CNN’s Brian Stelter says, “An unvaccinated minority that doesn’t watch the news or trust the news is putting the vaccinated majority at undue risk” and that “There’s no way around that reality”: 

First up, let’s talk about where we are right now as a country in terms of the number of Americans vaccinated. From Stelter’s own newsletter:

And guess what! This is right about where Dr. Anthony Fauci said we should be at the end of the summer back in January of this year:

So, where we’re at shouldn’t surprise anyone:

And we need to point out that Stelter’s tweet claiming the unvaccinated are putting the vaccinated at “undue risk” contradicts what he reported in his newsletter:

Remember this story we told you about yesterday where the NYT’s David Leonhardt calculated that the actual risk of getting Covid on any given day if you’re vaccinated is, conservatively, only one in 5000?

Yeah. Stelter included it in his newsletter:

Stelter even agreed with the statement that Leonhardt’s reporting is “tempering the propensity of our business to hype.” And then what does Stelter do? He goes out and hypes the risk to the vaccinated.

Stelter responded to our criticism on Twitter with this graph showing unvaccinated children are at risk in states with low vaccination rates:

We never argued that the unvaccinated aren’t putting other unvaccinated people at risk and Leonhardt covered this in his NYT piece:

In Britain, many people have become comfortable with the current Covid risks. The vaccines make serious illness rare in adults, and the risks to young children are so low that Britain may never recommend that most receive the vaccine. Letting the virus continue to dominate life, on the other hand, has large costs.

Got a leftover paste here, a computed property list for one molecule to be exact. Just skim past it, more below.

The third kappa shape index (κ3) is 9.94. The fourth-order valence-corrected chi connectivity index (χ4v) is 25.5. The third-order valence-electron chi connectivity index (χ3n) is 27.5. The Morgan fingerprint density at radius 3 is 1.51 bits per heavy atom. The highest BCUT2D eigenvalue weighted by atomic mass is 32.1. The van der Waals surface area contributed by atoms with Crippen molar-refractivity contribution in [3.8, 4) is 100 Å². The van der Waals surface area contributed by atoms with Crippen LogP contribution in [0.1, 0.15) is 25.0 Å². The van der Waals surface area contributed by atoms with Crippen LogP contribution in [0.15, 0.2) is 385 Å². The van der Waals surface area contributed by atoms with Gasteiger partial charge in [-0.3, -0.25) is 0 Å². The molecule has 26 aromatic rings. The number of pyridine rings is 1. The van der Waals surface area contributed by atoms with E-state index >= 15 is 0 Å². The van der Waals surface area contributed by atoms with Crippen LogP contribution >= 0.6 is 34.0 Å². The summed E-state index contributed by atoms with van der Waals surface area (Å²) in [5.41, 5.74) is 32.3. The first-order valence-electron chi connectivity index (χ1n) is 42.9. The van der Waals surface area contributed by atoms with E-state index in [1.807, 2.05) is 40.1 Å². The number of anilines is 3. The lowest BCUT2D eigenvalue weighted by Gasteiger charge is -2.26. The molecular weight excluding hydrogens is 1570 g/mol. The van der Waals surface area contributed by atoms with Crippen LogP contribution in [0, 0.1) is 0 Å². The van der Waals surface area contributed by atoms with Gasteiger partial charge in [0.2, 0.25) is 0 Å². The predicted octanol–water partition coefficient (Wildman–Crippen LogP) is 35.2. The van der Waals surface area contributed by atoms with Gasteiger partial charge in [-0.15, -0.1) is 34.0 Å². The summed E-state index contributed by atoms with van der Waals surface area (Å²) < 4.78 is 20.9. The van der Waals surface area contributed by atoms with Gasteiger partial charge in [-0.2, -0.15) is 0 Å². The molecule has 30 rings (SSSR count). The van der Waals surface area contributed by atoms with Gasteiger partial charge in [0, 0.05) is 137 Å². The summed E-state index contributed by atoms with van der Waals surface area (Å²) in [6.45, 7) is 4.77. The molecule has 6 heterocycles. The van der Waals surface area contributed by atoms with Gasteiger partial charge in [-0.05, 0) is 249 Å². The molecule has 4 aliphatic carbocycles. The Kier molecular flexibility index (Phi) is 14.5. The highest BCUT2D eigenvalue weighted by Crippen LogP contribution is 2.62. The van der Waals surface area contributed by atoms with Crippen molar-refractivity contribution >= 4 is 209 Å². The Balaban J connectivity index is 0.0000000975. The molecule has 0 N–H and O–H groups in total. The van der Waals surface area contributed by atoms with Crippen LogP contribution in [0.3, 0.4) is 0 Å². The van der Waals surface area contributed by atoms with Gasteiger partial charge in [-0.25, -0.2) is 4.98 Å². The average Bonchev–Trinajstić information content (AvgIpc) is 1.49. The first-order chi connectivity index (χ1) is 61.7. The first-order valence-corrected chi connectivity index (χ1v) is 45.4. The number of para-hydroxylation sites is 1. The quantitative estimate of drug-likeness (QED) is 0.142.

Stelter added:

Did he even read the Leonhardt article? His “bottom line”:

In reality, the risks of getting any version of the virus remain small for the vaccinated, and the risks of getting badly sick remain minuscule.


Delta really has changed the course of the pandemic. It is far more contagious than earlier versions of the virus and calls for precautions that were not necessary a couple of months ago, like wearing masks in some indoor situations.

But even with Delta, the overall risks for the vaccinated remain extremely small. As Dr. Monica Gandhi, an infectious-disease specialist at the University of California, San Francisco, wrote on Friday, “The messaging over the last month in the U.S. has basically served to terrify the vaccinated and make unvaccinated eligible adults doubt the effectiveness of the vaccines.” Neither of those views is warranted.